Jewellery in the Prehistoric Aegean
|Middle Bronze Age (2000-1600 BC)
Throughout the second phase of the Bronze Age in Greece jewellery-making continued to progress, with the appearance of new types of ornaments and the development of more sophisticated techniques. This is most striking on Crete with its high civilization, marked by the founding of the first palaces. The Minoan workshops with their advanced technology produced jewellery of remarkable skill and sensitivity, such as the famous gold pendant with a pair of bees or wasps, from Chrysolakkos, Mallia (fig. 4). This culminating achievement of the goldsmith's art bears witness to a knowledge of such difficult techniques as granulation and filigree. Renowned too are the gold ornaments from the so-called 'Aegina Treasure'. Most probably of Minoan provenance and dated to the l7th - l6th centuries BC, this treasure includes beads and pendants of gold combined with semi-precious stones such as sard, rock crystal, amethyst and green jasper, gold rings and earrings, sheet gold in different shapes and gold diadems with repousse decoration. Impressive are the earrings and the large pendants with elaborate designs alluding to oriental models.
|Fig 8 Gold discs with repousse decoration from Shaft Grave III of Grave Circle A at Mycenae. (Athens, National Archaeological Museum, 18, 14, 4). Second half of 16th century BC.|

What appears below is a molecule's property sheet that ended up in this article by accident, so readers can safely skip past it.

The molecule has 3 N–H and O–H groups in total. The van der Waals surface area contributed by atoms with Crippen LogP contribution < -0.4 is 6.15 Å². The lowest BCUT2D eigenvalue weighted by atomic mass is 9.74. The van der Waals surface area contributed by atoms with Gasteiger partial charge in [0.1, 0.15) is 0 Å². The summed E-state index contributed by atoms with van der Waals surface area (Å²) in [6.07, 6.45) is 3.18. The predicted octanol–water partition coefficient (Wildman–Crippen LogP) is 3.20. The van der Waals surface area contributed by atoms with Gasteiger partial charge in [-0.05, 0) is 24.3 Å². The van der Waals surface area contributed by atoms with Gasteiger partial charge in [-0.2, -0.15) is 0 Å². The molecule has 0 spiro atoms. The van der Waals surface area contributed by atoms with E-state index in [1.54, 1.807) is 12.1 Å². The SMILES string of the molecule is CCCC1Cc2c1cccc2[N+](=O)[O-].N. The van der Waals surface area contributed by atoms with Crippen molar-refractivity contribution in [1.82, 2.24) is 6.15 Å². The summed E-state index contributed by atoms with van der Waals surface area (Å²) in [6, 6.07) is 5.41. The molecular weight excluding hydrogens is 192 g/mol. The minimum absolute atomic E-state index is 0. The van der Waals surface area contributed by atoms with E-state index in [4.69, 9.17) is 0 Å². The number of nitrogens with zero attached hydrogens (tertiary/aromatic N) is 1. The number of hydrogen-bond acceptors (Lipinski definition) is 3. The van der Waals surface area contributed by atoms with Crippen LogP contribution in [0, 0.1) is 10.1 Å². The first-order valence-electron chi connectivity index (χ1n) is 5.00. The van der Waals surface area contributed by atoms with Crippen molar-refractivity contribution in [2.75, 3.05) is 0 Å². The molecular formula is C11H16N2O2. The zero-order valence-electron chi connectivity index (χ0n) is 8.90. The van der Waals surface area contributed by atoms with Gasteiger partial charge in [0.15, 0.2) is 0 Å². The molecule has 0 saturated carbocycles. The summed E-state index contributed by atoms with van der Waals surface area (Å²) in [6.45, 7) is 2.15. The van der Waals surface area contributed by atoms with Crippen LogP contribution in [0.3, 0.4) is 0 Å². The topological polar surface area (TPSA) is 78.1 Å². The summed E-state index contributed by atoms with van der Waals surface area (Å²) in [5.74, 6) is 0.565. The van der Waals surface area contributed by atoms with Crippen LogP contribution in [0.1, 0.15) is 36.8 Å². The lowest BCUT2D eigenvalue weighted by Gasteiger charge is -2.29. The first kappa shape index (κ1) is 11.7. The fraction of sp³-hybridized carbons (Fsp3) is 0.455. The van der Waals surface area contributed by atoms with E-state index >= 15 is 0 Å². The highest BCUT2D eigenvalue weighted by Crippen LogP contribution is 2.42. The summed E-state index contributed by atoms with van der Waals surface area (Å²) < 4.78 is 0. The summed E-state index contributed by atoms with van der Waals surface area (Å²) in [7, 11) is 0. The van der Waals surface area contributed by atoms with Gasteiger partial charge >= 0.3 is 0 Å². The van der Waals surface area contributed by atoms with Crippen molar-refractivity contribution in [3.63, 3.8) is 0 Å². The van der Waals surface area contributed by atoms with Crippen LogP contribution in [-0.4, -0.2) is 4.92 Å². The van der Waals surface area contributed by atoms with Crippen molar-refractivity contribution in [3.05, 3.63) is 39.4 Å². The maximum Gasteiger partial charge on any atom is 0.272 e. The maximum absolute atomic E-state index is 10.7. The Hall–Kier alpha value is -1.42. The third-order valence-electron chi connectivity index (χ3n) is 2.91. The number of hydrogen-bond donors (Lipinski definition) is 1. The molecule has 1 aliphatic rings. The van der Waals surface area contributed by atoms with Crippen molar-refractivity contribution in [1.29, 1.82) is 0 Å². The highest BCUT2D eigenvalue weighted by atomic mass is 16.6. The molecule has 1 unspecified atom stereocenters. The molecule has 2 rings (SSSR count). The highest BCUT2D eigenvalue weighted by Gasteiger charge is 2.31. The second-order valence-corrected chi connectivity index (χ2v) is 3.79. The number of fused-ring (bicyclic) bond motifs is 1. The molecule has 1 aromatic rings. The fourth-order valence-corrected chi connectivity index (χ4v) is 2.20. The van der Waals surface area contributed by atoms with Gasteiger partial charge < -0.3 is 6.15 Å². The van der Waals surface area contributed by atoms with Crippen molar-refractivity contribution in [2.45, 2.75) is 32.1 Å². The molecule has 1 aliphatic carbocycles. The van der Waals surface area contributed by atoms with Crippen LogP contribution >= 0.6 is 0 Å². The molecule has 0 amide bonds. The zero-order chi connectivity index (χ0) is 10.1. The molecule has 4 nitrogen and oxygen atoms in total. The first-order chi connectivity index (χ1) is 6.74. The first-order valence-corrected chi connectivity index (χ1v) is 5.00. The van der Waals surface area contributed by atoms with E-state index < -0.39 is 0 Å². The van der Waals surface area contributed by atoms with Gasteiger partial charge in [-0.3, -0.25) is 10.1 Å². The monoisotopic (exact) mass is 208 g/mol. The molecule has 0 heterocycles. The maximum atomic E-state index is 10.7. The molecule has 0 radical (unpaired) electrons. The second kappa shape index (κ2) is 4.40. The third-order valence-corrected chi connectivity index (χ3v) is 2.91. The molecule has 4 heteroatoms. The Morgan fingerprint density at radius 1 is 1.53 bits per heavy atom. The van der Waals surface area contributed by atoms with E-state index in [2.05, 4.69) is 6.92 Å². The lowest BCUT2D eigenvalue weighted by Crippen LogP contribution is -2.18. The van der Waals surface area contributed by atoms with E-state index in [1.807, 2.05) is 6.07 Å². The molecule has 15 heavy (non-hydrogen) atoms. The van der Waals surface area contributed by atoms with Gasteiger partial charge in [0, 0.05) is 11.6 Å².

Other jewels known from different regions of Crete, mainly tombs at
Knossos and in the Mesara region, encompass a variety of types, such as ear-
rings, bracelets, pins, rings and beads of semi-precious stones.
Jewellery is rare on the Greek mainland in the Middle Bronze Age, due to temporary interruption of economic and cultural developments that began in the preceding period. Only towards the end of the Middle Bronze Age did jewellery comparable to that of Crete appear, almost exclusively of funerary provenance. The best known examples were found in the royal Shaft Graves of Grave Circles A and B at Mycenae, and are more characteristic of the Early Mycenaean period (figs 5-10).
|Fig. 9 Gold earrings from Shaft Grave III of Grave Circle A at Mycenae. (Athens, National Archaeological Museum, 61). Second half of 16th century BC.|